We do not know whether chiropractic is of aid to cancer patients, just as we do not know whether there are benefits to some other products the AMA and American Cancer Society and their partners in the state and federal health bureaucracy claim are quackery. We do know there are people who claim to have been helped by unorthodox methods of treatment. And we contend the AMA has no right to deny those persons their right to choose a method of treatment.
As long as there are human beings there will be “quacks,” persons who make false claims. And some of them may even belong to that sacrosanct American Medical Association.
The AMA is doing no service to humanity to use every trick to attempt to show that its members have the only answer to healing the sick. Some people still want to choose their own means of treatment, regardless of what the medical men say. To devote a public forum to attacking others the AMA members disapprove, smacks something of quackery itself. (emphasis added)
It is refreshing to see that one journalist during the height of this medical boycott could see through the AMA’s smokescreen, although he undoubtedly drew the ire of the local medical society. Since there never was a public outcry against alternative methods of treatment, state governments, licensing boards, and district attorneys had no cause to act against chiropractors without provocation from the medical societies, so the AMA continued to use the media to twist and distort the truth in the court of public opinion.
This yellow journalism is not only a historical issue, but one that continues to this day with not only the misleading defamation, but today the disingenuous journalism consists of ignoring the research that supports chiropractic care and omitting chiropractic from discussion on the epidemic of back pain. “Speak no evil” now seems to be the approach of many journalists to omit inclusion of chiropractic care.
For example, on June 7, 2010, the Associated Press began a six-part series on overtreatment in the United States. The second installment on June 8 was titled “Back Pain Widely Overtreated in the U.S.” A similar article appeared October 14, 2010, with the lead headline on MSNBC.com that read, “Back Surgery May Backfire on Patients in Pain.”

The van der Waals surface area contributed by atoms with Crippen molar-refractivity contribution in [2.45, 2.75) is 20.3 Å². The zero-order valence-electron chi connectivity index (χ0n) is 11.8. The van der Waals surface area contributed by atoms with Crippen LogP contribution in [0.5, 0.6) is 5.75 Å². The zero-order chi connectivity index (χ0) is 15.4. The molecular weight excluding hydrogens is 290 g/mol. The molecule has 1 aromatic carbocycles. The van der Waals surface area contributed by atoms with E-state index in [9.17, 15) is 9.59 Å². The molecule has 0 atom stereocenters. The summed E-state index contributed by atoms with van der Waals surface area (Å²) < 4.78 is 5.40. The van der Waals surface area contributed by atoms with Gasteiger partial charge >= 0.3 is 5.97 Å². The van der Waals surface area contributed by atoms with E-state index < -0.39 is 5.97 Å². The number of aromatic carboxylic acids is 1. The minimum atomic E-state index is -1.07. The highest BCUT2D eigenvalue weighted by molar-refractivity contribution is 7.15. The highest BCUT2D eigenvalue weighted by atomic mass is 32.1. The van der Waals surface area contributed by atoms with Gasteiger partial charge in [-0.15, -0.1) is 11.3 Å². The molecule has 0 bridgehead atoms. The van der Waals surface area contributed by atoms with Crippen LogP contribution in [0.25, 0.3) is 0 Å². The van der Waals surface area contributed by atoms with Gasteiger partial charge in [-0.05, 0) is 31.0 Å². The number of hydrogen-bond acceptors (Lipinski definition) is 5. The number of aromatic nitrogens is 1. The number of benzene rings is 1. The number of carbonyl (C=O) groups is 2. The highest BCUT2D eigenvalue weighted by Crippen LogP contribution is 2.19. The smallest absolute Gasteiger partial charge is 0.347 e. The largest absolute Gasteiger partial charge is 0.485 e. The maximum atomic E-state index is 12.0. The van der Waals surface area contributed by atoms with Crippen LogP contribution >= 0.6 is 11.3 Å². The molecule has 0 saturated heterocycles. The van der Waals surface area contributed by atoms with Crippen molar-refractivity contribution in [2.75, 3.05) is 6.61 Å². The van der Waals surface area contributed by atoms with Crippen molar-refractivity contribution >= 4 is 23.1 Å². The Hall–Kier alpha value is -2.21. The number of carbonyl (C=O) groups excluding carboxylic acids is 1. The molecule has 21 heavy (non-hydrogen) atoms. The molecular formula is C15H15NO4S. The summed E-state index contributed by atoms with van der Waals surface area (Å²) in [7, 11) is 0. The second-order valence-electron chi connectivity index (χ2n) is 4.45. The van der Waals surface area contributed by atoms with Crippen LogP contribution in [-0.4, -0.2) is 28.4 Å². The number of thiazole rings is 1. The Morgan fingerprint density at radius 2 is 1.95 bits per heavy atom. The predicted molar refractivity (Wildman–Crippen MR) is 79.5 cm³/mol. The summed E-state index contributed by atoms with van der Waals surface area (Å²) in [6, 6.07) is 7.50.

Of course, chiropractors were in total agreement with these articles and expected an honest analysis of this epidemic of back pain and unnecessary surgery. But to our dismay, neither article mentioned chiropractic care as the solution to surgery. Both articles did, however, properly site Dr. Richard Deyo’s research of the excessive spine surgery, the high rate of disability, and the high costs, but once again the writers failed to mention the primary alternative to spine surgery–spinal manipulation. Alas, the professional amnesia of chiropractic care in the mass media continues, even when it broaches the same failings of the medical methods.
The depths of political medicine’s control over the media is now better understood after the Wilk trial revealed instances where the Committee on Quackery demonized chiropractors through the press via such notables as advice columnist Ann Landers and hired freelance writers like Ralph Lee Smith, author of the infamous exposé, At Your Own Risk: the Case Against Chiropractic (Pocket Books, 1969).
The public has had little understanding of the true magnitude of the yellow journalism tactics used to influence the public opinion about chiropractic. As both the New Zealand Commission and the evidence at the Wilk trial showed, the negative opinion of chiropractic never came from the public itself, but it was traced back to the AMA’s Department of Investigation and its Committee on Quackery, and ultimately to the originator—Morris Fishbein.
Despite the Wilk victory in the courtroom, in the court of public opinion the case against chiropractic is still out due to the media’s bias, financial interests, and misinformation proffered by the AMA. To think the public has ever been given a fair and balanced opinion about chiropractic by the mainstream media is ridiculous and this remains true today.